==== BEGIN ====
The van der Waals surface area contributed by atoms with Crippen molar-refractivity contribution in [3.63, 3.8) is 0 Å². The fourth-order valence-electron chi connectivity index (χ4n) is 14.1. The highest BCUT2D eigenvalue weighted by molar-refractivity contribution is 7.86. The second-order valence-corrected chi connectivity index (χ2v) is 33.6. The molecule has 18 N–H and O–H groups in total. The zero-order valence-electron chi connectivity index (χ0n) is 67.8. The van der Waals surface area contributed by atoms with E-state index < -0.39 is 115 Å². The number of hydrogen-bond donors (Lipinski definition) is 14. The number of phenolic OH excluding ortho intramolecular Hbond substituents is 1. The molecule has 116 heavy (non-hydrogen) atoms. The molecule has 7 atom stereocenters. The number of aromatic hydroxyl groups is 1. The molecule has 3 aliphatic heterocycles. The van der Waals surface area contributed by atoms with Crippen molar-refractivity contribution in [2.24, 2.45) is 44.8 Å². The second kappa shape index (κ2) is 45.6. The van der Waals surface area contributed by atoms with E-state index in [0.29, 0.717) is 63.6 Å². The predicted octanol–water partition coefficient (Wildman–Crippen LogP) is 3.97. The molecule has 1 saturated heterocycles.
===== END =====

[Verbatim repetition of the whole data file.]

The van der Waals surface area contributed by atoms with Crippen molar-refractivity contribution in [3.63, 3.8) is 0 Å². The fourth-order valence-electron chi connectivity index (χ4n) is 14.1. The highest BCUT2D eigenvalue weighted by molar-refractivity contribution is 7.86. The second-order valence-corrected chi connectivity index (χ2v) is 33.6. The molecule has 18 N–H and O–H groups in total. The zero-order valence-electron chi connectivity index (χ0n) is 67.8. The van der Waals surface area contributed by atoms with E-state index < -0.39 is 115 Å². The number of hydrogen-bond donors (Lipinski definition) is 14. The number of phenolic OH excluding ortho intramolecular Hbond substituents is 1. The molecule has 116 heavy (non-hydrogen) atoms. The molecule has 7 atom stereocenters. The number of aromatic hydroxyl groups is 1. The molecule has 3 aliphatic heterocycles. The van der Waals surface area contributed by atoms with Crippen molar-refractivity contribution in [2.24, 2.45) is 44.8 Å². The second kappa shape index (κ2) is 45.6. The van der Waals surface area contributed by atoms with E-state index in [0.29, 0.717) is 63.6 Å². The predicted octanol–water partition coefficient (Wildman–Crippen LogP) is 3.97. The molecule has 1 saturated heterocycles.